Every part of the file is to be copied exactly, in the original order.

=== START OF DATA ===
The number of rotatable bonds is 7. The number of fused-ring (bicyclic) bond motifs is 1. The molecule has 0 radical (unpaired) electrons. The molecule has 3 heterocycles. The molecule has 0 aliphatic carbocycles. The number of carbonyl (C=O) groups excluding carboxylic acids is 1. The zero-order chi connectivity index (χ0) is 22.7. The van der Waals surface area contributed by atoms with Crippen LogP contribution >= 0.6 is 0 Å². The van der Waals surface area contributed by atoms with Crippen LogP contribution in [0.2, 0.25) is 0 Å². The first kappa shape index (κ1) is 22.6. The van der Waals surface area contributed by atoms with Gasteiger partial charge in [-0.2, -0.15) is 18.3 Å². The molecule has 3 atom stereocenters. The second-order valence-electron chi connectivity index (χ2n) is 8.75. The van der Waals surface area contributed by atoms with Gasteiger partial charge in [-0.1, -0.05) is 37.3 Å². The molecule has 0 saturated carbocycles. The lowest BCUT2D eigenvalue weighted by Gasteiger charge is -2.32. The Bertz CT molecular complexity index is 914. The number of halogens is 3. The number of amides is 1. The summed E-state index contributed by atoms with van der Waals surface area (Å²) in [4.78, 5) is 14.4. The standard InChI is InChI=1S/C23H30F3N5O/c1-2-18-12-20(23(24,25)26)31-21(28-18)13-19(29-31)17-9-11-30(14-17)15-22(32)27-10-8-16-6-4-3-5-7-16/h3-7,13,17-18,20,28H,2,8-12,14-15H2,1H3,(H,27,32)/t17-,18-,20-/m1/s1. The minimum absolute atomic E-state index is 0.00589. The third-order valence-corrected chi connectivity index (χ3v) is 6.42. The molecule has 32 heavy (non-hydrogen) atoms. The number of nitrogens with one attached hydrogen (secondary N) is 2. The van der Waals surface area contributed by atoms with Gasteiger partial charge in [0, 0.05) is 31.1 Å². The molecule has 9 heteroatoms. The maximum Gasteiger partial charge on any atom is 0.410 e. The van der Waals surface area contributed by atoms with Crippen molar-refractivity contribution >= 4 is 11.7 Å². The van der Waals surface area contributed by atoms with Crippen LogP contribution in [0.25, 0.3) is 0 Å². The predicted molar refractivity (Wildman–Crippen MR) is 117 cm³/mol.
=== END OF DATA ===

The number of rotatable bonds is 7. The number of fused-ring (bicyclic) bond motifs is 1. The molecule has 0 radical (unpaired) electrons. The molecule has 3 heterocycles. The molecule has 0 aliphatic carbocycles. The number of carbonyl (C=O) groups excluding carboxylic acids is 1. The zero-order chi connectivity index (χ0) is 22.7. The van der Waals surface area contributed by atoms with Crippen LogP contribution >= 0.6 is 0 Å². The van der Waals surface area contributed by atoms with Crippen LogP contribution in [0.2, 0.25) is 0 Å². The first kappa shape index (κ1) is 22.6. The van der Waals surface area contributed by atoms with Gasteiger partial charge in [-0.2, -0.15) is 18.3 Å². The molecule has 3 atom stereocenters. The second-order valence-electron chi connectivity index (χ2n) is 8.75. The van der Waals surface area contributed by atoms with Gasteiger partial charge in [-0.1, -0.05) is 37.3 Å². The molecule has 0 saturated carbocycles. The lowest BCUT2D eigenvalue weighted by Gasteiger charge is -2.32. The Bertz CT molecular complexity index is 914. The number of halogens is 3. The number of amides is 1. The summed E-state index contributed by atoms with van der Waals surface area (Å²) in [4.78, 5) is 14.4. The standard InChI is InChI=1S/C23H30F3N5O/c1-2-18-12-20(23(24,25)26)31-21(28-18)13-19(29-31)17-9-11-30(14-17)15-22(32)27-10-8-16-6-4-3-5-7-16/h3-7,13,17-18,20,28H,2,8-12,14-15H2,1H3,(H,27,32)/t17-,18-,20-/m1/s1. The minimum absolute atomic E-state index is 0.00589. The third-order valence-corrected chi connectivity index (χ3v) is 6.42. The molecule has 32 heavy (non-hydrogen) atoms. The number of nitrogens with one attached hydrogen (secondary N) is 2. The van der Waals surface area contributed by atoms with Gasteiger partial charge in [0, 0.05) is 31.1 Å². The molecule has 9 heteroatoms. The maximum Gasteiger partial charge on any atom is 0.410 e. The van der Waals surface area contributed by atoms with Crippen molar-refractivity contribution >= 4 is 11.7 Å². The van der Waals surface area contributed by atoms with Crippen LogP contribution in [0.25, 0.3) is 0 Å². The predicted molar refractivity (Wildman–Crippen MR) is 117 cm³/mol.